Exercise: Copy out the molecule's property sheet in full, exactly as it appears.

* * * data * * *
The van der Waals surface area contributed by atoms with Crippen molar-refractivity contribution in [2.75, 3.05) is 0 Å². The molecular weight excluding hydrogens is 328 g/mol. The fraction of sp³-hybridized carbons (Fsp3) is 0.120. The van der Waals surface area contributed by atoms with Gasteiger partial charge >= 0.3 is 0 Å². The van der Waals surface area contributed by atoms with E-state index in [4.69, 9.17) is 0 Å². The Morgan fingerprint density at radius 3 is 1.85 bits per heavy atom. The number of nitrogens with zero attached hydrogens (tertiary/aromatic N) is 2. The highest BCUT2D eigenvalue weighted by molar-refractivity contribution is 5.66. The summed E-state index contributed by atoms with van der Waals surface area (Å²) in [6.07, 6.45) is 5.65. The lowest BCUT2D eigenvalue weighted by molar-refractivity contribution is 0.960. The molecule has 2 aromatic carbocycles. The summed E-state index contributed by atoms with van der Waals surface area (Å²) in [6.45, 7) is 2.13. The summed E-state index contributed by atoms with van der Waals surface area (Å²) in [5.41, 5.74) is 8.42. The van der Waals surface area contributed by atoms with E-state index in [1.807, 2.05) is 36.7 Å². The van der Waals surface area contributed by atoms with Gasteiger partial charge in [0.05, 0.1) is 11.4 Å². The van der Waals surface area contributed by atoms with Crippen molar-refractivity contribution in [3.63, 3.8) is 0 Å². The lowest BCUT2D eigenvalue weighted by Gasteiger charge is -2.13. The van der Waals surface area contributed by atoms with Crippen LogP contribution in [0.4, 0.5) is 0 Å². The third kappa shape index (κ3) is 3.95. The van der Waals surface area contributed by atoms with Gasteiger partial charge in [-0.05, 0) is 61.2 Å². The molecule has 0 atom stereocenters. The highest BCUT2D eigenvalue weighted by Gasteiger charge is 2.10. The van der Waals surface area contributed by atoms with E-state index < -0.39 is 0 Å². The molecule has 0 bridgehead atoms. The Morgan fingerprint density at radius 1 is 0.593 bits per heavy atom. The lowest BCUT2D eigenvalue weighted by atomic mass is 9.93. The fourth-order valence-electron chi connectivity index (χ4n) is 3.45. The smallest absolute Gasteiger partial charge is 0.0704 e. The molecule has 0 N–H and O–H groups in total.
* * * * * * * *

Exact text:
The van der Waals surface area contributed by atoms with Crippen molar-refractivity contribution in [2.75, 3.05) is 0 Å². The molecular weight excluding hydrogens is 328 g/mol. The fraction of sp³-hybridized carbons (Fsp3) is 0.120. The van der Waals surface area contributed by atoms with Gasteiger partial charge >= 0.3 is 0 Å². The van der Waals surface area contributed by atoms with E-state index in [4.69, 9.17) is 0 Å². The Morgan fingerprint density at radius 3 is 1.85 bits per heavy atom. The number of nitrogens with zero attached hydrogens (tertiary/aromatic N) is 2. The highest BCUT2D eigenvalue weighted by molar-refractivity contribution is 5.66. The summed E-state index contributed by atoms with van der Waals surface area (Å²) in [6.07, 6.45) is 5.65. The lowest BCUT2D eigenvalue weighted by molar-refractivity contribution is 0.960. The molecule has 2 aromatic carbocycles. The summed E-state index contributed by atoms with van der Waals surface area (Å²) in [6.45, 7) is 2.13. The summed E-state index contributed by atoms with van der Waals surface area (Å²) in [5.41, 5.74) is 8.42. The van der Waals surface area contributed by atoms with E-state index in [1.807, 2.05) is 36.7 Å². The van der Waals surface area contributed by atoms with Gasteiger partial charge in [0.05, 0.1) is 11.4 Å². The van der Waals surface area contributed by atoms with Crippen molar-refractivity contribution in [3.63, 3.8) is 0 Å². The lowest BCUT2D eigenvalue weighted by Gasteiger charge is -2.13. The van der Waals surface area contributed by atoms with Crippen LogP contribution in [0.4, 0.5) is 0 Å². The third kappa shape index (κ3) is 3.95. The van der Waals surface area contributed by atoms with Gasteiger partial charge in [-0.05, 0) is 61.2 Å². The molecule has 0 atom stereocenters. The highest BCUT2D eigenvalue weighted by Gasteiger charge is 2.10. The van der Waals surface area contributed by atoms with E-state index < -0.39 is 0 Å². The molecule has 0 bridgehead atoms. The Morgan fingerprint density at radius 1 is 0.593 bits per heavy atom. The lowest BCUT2D eigenvalue weighted by atomic mass is 9.93. The fourth-order valence-electron chi connectivity index (χ4n) is 3.45. The smallest absolute Gasteiger partial charge is 0.0704 e. The molecule has 0 N–H and O–H groups in total.